When you’re about to buy a new gadget or computer, you have to make a ton of decisions – decisions that could end up costing you way too much. So what are the worst tech rip-offs – and how can you avoid them?
Rip-off #1: Buying from the Carrier
Buying a new phone poses lots of questions – starting with: where should you get your new device? The cell service providers would love you to believe that if you buy from them, you’ll get an amazing package deal. They’d also love you to believe that you HAVE to get your phone from them. You don’t. As long as the type of phone is supported by the service provider you choose, you can often save a significant percentage by buying the device from a third party site like Amazon Wireless or Wirefly. Just as an example, I recently found the HTC EVO 4G LTE for $30 on Wirefly, while the carrier wanted $100 bucks on for the exact same phone. Likewise, I found the Samsung Galaxy SIII listed for $200 with the carrier, the same day it was being offered by Amazon Wireless for $70. Note that in both of these examples, I made apples-to-apples comparisons – same phone, same service plan on the same carrier, and equally easy to set up. But speaking of apples, you may not be able to find an iPhone on these sites. So while these third-party cell phone sellers may not have deals on every phone, if you are in the market for an Android, Blackberry or Windows phone, shop around.
Rip-off #2: Software to Speed Up Your PC
Ads and infomercials promise to “keep your PC running like new.” But is that worth $30? Many of these programs will tweak a few settings and get rid of remnant files, but you can accomplish most of these simple fixes with the built-in Windows tools. Further, by installing the speed-up software, or any other program, you bog down your system even more. Bottom line, no software can make a 5-year-old computer run like new.
Rip-off #3: Extra Phone Services
When setting up your new phone service, for the most part, say no to all the extras:
· Insurance: No. The accountants at the phone company have done the math: If they plan to make money selling you insurance, chances are, you’ll lose money by buying it.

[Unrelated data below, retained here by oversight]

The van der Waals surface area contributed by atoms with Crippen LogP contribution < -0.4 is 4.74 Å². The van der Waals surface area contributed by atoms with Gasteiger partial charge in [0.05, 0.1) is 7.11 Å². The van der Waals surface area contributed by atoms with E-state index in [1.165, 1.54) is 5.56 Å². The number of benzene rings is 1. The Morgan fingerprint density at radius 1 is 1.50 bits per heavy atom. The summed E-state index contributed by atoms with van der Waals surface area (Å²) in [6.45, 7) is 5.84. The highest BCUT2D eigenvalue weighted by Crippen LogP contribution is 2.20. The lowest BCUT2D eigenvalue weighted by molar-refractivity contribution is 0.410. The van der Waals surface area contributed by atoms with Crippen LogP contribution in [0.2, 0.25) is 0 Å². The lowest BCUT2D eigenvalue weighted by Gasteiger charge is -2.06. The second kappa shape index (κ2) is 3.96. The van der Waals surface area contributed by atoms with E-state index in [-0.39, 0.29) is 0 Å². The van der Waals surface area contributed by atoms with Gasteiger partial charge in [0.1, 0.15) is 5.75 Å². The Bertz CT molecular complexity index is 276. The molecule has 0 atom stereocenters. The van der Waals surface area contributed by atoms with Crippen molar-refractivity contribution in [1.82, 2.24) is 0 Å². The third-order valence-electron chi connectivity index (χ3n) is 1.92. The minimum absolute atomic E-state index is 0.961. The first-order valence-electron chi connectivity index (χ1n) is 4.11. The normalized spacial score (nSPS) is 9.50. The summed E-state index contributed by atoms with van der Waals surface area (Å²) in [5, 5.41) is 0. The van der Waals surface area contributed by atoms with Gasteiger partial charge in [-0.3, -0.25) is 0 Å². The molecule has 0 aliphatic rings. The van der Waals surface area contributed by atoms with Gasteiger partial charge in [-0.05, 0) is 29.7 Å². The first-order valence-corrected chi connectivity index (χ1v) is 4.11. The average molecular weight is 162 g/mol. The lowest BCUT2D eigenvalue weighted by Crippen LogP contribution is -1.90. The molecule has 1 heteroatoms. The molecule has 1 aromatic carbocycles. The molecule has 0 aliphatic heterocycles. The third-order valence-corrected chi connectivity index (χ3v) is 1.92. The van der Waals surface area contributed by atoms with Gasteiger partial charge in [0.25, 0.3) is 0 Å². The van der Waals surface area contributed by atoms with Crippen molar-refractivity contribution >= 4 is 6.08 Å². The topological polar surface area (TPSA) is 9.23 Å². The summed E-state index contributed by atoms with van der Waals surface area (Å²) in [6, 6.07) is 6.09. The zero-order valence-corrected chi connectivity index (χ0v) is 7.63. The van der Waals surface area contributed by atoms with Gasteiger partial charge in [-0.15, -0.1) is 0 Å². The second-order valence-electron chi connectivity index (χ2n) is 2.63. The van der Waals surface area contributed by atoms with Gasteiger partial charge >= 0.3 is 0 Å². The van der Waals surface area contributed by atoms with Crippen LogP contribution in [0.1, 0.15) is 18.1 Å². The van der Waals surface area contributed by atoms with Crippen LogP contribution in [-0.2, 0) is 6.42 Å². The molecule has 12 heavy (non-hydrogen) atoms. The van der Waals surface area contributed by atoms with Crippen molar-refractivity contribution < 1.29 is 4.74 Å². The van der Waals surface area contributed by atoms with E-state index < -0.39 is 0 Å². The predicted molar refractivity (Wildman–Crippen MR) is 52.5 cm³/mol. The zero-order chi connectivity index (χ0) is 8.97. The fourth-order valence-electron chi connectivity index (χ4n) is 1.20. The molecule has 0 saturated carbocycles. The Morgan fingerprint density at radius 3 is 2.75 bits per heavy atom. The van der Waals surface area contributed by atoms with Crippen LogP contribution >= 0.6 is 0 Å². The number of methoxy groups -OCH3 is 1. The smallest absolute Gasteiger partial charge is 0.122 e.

· Ring tones and ring-back tones: Again, no. You can make your own for free.
· Navigation services: if you have a smartphone, navigation software comes included. Google maps and the IOS native mapping service both offer turn-by-turn directions. No need to spend between $3 and $10 a month for something you can get for free.
Rip-off #4 Extra Computer Services
When you decide to buy that new computer, all kinds of offers will fly your way:
· Extended warranty: This is just like the insurance case above; manufacturers make money selling extended warranties because most people don’t actually need them.
· Extra tech support: Maybe if you’re a complete novice who has never owned a computer before, this would be worth it. But chances are, you’re currently on a computer you’ve used a lot, and you’ll be fine without paying for this extra.
· CD in the mail ofsoftware you will download or that comes preinstalled?? That’s just ridiculous. Once you download the software, burn a DVD with the files if you want a back-up copy.
Rip-off #5 Extra Hard Drive Space
When you buy a new laptop, you may think you should load up on internal hard drive storage. But adding 500 GB of internal storage on a new Mac laptop costs an extra $200; on a PC it costs over $80. On the other hand, if you buy a 500 GB external drive, it’s only $59. Plus, if you’re thinking of getting more hard drive space now because you might need more storage for all your photos and movies sometime in the future, that’s all the more reason not to buy more storage space now; prices will only drop. So unless you are doing super fast computing that mandates really fast access to a lot of data, wait, and buy an external drive when you really need it.
[Related: What Not to Buy Now]